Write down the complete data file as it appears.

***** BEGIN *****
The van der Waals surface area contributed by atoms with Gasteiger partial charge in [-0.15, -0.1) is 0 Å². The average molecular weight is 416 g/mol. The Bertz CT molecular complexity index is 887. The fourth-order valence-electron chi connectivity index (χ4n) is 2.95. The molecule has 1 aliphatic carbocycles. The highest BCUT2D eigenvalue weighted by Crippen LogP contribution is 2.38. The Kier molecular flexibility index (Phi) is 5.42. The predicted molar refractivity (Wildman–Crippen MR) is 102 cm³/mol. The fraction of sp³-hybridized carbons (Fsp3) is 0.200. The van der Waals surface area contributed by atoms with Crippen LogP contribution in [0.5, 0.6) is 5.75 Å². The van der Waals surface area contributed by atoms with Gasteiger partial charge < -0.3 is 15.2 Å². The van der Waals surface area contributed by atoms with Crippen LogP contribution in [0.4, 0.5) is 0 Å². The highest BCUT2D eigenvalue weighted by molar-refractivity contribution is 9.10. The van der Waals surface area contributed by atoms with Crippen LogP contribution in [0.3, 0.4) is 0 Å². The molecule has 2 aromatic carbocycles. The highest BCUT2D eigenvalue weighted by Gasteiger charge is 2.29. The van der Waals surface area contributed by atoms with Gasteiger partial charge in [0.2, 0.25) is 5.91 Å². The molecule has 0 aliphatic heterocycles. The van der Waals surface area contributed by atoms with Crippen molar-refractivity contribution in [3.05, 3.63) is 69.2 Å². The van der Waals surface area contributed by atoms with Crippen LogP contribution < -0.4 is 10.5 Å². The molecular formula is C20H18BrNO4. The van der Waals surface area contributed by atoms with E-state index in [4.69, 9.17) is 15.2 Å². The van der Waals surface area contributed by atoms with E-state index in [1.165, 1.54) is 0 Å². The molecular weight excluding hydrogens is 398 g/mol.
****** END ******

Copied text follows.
The van der Waals surface area contributed by atoms with Gasteiger partial charge in [-0.15, -0.1) is 0 Å². The average molecular weight is 416 g/mol. The Bertz CT molecular complexity index is 887. The fourth-order valence-electron chi connectivity index (χ4n) is 2.95. The molecule has 1 aliphatic carbocycles. The highest BCUT2D eigenvalue weighted by Crippen LogP contribution is 2.38. The Kier molecular flexibility index (Phi) is 5.42. The predicted molar refractivity (Wildman–Crippen MR) is 102 cm³/mol. The fraction of sp³-hybridized carbons (Fsp3) is 0.200. The van der Waals surface area contributed by atoms with Crippen LogP contribution in [0.5, 0.6) is 5.75 Å². The van der Waals surface area contributed by atoms with Gasteiger partial charge < -0.3 is 15.2 Å². The van der Waals surface area contributed by atoms with Crippen LogP contribution in [0.4, 0.5) is 0 Å². The highest BCUT2D eigenvalue weighted by molar-refractivity contribution is 9.10. The van der Waals surface area contributed by atoms with Crippen LogP contribution in [0.3, 0.4) is 0 Å². The molecule has 2 aromatic carbocycles. The highest BCUT2D eigenvalue weighted by Gasteiger charge is 2.29. The van der Waals surface area contributed by atoms with Gasteiger partial charge in [0.2, 0.25) is 5.91 Å². The molecule has 0 aliphatic heterocycles. The van der Waals surface area contributed by atoms with Crippen molar-refractivity contribution in [3.05, 3.63) is 69.2 Å². The van der Waals surface area contributed by atoms with Crippen LogP contribution < -0.4 is 10.5 Å². The molecular formula is C20H18BrNO4. The van der Waals surface area contributed by atoms with E-state index in [4.69, 9.17) is 15.2 Å². The van der Waals surface area contributed by atoms with E-state index in [1.165, 1.54) is 0 Å². The molecular weight excluding hydrogens is 398 g/mol.